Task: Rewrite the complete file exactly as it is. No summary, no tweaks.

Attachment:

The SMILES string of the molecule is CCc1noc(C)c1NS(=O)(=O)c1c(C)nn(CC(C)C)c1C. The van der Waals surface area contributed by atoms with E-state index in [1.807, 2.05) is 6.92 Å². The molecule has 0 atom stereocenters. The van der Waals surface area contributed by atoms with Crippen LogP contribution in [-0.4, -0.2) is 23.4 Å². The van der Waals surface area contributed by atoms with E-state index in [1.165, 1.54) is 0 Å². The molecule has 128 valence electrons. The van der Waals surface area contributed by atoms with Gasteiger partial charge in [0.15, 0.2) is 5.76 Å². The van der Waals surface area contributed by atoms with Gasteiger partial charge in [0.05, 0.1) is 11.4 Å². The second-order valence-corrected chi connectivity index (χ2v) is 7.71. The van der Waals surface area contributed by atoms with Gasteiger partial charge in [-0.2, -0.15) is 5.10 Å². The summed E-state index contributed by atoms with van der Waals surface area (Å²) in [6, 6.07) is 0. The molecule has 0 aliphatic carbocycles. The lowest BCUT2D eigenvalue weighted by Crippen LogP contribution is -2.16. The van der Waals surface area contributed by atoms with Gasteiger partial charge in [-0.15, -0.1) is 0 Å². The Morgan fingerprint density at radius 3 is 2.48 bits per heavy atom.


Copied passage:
The SMILES string of the molecule is CCc1noc(C)c1NS(=O)(=O)c1c(C)nn(CC(C)C)c1C. The van der Waals surface area contributed by atoms with E-state index in [1.807, 2.05) is 6.92 Å². The molecule has 0 atom stereocenters. The van der Waals surface area contributed by atoms with Crippen LogP contribution in [-0.4, -0.2) is 23.4 Å². The van der Waals surface area contributed by atoms with E-state index in [1.165, 1.54) is 0 Å². The molecule has 128 valence electrons. The van der Waals surface area contributed by atoms with Gasteiger partial charge in [0.15, 0.2) is 5.76 Å². The van der Waals surface area contributed by atoms with Gasteiger partial charge in [0.05, 0.1) is 11.4 Å². The second-order valence-corrected chi connectivity index (χ2v) is 7.71. The van der Waals surface area contributed by atoms with Gasteiger partial charge in [-0.2, -0.15) is 5.10 Å². The summed E-state index contributed by atoms with van der Waals surface area (Å²) in [6, 6.07) is 0. The molecule has 0 aliphatic carbocycles. The lowest BCUT2D eigenvalue weighted by Crippen LogP contribution is -2.16. The van der Waals surface area contributed by atoms with Gasteiger partial charge in [-0.15, -0.1) is 0 Å². The Morgan fingerprint density at radius 3 is 2.48 bits per heavy atom.